Is Philosophy still the Friend of Wisdom?

by Mark Wallace

The Question of the Month in the current issue (March-April 2019; issue 131) of Philosophy Now is “Is Philosophy still the Friend of Wisdom?” I submitted an answer and it is among those chosen for inclusion in the issue. It is perhaps a little strongly worded, having a slight quality of rant about it in the concluding paragraph, but it expresses my essential quarrel with contemporary academic thought.  I reproduce it here:

The word ‘philosophy’ means ‘the love of wisdom’. Wisdom is the possession of knowledge, experience, and good judgement. Yet knowledge itself is only information: wisdom is the use of knowledge to pursue the good life. Philosophy developed historically as a response to life in its broadest sense, and so is a friend of wisdom only when it relates to and affects how we live.

When I look at contemporary philosophy, I am struck by a number of features. Firstly, philosophy is now not merely an activity; it is a discipline. It exists primarily within universities and there only texts which take a disciplinary approach will be deemed worthy of evaluation.

Central to disciplinary philosophy is that it does not respond primarily to any natural or social phenomena. Instead it sees everything through the lens of previous, canonical works, and seeks to move the thinking in these canonical works forward in some way. Instead of the mind and the senses ranging freely over all phenomena in search of wisdom, a very narrow concentration on the texts is demanded. These texts are for the most part very sophisticated. Developing their ideas is usually accomplished by elaborating on their arguments. After a certain point, increases in sophistication come at the cost of a ruthless narrowing of vision. It is impossible for any activity so constrained to retain a supple, open-minded approach to wisdom.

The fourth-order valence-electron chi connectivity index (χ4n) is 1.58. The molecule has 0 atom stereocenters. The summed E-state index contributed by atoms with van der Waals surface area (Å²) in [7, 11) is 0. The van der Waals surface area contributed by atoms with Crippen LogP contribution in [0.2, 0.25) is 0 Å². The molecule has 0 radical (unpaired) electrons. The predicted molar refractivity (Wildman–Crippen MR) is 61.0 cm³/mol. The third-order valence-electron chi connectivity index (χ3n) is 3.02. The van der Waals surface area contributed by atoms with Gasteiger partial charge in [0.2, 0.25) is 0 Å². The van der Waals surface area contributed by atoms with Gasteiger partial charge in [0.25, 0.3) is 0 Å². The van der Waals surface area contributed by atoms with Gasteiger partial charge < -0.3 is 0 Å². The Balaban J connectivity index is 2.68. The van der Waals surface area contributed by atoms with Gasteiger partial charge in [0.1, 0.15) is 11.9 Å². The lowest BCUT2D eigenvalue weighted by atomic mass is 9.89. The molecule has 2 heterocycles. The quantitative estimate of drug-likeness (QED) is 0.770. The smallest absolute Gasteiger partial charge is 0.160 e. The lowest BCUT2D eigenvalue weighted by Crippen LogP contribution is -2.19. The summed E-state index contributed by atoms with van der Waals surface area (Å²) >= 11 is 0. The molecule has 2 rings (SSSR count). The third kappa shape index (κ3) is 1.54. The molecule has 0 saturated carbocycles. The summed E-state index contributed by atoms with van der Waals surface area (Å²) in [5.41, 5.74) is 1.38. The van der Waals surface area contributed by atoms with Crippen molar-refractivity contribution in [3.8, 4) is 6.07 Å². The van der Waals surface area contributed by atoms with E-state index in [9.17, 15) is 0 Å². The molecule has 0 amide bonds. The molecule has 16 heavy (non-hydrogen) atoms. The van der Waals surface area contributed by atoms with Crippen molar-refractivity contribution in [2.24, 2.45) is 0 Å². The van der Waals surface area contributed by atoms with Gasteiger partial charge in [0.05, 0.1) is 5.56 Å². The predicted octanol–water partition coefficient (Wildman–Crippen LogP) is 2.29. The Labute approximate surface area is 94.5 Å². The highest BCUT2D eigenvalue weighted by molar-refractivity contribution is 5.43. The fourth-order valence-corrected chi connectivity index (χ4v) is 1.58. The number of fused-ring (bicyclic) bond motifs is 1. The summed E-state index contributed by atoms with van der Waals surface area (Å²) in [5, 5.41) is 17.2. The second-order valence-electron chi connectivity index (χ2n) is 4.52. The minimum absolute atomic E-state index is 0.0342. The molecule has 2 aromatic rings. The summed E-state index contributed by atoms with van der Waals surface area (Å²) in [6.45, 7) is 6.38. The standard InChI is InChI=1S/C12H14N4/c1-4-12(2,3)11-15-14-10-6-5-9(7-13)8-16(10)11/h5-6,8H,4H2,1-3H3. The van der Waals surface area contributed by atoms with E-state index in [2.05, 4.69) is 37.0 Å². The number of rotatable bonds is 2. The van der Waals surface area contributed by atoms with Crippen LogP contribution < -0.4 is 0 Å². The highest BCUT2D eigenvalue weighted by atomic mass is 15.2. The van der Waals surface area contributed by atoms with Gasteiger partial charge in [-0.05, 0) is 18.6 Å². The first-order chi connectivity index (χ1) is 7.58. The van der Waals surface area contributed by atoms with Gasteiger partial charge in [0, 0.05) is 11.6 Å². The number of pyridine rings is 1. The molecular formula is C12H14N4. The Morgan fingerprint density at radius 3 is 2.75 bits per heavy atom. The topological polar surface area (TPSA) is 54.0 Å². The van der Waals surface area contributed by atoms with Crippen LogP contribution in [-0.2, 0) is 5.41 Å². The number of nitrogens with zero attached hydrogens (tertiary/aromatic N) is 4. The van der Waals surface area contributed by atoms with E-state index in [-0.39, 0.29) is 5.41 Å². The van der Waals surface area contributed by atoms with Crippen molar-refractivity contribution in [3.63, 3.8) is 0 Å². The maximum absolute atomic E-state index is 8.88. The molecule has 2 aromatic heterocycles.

Professional philosophy has now attained such byzantine complexity as to become a sluggish and immobile behemoth that waddles clumsily through contemporary life and only with the greatest difficulty catches a glimpse of any novelty out of its small, bleary eyes. To return to the possibility of a comprehensive view of our circumstances and our world, we need to jettison the academic ideal of theoretical sophistication. Sophistication is not wisdom. On the contrary, the harsh truth is that the advances in theoretical sophistication in philosophy (and other humanities) have rendered them less fit for their purpose of exploring, articulating and promoting the good life. In order to be truly philosophical, that is, to truly love wisdom, one needs openness to experience and to the specificities of each new situation more than one needs any theory whatsoever.

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